Representatives of the US civil rights movement are calling for Confederate flags to be removed from display at an Atlanta cemetery where the late president of a civil rights group co-founded by Martin Luther King Jr. has just been buried.
The campaigners are seeking to have the flag removed from a statue at the Westview Cemetery that memorialises 400 Confederate veterans of the Civil War buried at the cemetery. The flag was noticed by mourners attending the funeral of Rev. Howard Creecy Jr, the late president of the Southern Christian Leadership Conference (SCLC), which Luther King helped found.
Local reverend, Benford Stellmacher, said that the flag is representative of a divided and racist past and upset many of the mourners.
"Many people were upset and asked me to come and do something," said Reverend Stellmacher, who returned to the cemetery on Wednesday to protest the display.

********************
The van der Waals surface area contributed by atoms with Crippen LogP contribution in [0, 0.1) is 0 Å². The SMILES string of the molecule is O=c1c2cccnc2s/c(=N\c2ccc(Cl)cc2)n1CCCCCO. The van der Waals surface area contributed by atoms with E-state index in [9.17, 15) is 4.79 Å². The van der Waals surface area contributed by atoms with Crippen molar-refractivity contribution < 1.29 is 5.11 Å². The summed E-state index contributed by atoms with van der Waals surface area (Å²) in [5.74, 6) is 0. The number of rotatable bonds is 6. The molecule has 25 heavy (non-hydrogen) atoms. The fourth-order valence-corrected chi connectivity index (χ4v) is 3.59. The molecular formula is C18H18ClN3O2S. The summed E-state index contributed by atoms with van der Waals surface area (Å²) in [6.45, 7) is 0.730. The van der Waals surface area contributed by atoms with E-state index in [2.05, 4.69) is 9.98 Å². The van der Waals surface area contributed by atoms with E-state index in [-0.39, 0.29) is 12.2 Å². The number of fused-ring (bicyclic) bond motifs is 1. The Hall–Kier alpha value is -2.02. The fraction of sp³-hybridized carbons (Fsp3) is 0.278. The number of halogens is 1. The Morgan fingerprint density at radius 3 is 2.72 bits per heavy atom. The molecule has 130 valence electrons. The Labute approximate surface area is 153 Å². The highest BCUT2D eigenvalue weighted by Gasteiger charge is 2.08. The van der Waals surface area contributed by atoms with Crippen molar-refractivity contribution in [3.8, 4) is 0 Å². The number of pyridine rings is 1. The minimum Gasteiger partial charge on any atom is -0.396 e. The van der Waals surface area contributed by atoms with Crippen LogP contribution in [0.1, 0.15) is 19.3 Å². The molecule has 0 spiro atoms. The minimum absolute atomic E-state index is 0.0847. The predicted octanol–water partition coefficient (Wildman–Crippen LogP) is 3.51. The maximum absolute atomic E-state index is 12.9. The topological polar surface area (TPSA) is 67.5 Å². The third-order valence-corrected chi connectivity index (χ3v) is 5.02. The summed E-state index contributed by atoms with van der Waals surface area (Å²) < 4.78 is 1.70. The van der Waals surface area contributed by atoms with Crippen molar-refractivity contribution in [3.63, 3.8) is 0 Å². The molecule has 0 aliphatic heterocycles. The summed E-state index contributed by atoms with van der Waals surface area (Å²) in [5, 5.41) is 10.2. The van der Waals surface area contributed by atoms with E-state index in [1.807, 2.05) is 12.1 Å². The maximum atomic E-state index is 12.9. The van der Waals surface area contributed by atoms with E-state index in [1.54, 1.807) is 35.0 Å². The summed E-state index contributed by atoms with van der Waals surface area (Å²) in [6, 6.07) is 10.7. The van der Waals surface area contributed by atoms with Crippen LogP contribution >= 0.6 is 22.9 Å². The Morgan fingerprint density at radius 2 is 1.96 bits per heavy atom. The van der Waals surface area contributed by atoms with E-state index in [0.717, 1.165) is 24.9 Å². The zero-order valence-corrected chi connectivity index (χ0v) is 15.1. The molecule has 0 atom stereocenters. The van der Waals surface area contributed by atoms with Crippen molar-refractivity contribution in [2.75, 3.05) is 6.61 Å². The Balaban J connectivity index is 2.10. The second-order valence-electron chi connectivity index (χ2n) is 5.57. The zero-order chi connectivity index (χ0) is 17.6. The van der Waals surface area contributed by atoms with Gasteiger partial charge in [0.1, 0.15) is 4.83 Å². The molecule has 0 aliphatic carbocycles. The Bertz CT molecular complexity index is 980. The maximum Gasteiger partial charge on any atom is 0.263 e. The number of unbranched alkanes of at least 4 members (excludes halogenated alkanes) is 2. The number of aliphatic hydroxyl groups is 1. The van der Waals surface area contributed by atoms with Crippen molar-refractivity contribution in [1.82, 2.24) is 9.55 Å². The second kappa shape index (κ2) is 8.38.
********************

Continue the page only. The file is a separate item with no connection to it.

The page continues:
The monument in question depicts a Southern soldier alongside a flagpole that flies an early version of the Confederate national flag and also its last flag, the familiar 'stars-and-bars' design that Confederate soldiers carried into battle.
The cemetery authorities have said that they are unable to take down the flag as they sold the rights to erect and maintain the monument to Confederate veterans groups many years ago. The Sons of Confederate Veterans, whose members trace their ancestry to Southerners who fought in the Civil War from 1861 to 1865, have said that the flag will stay in place.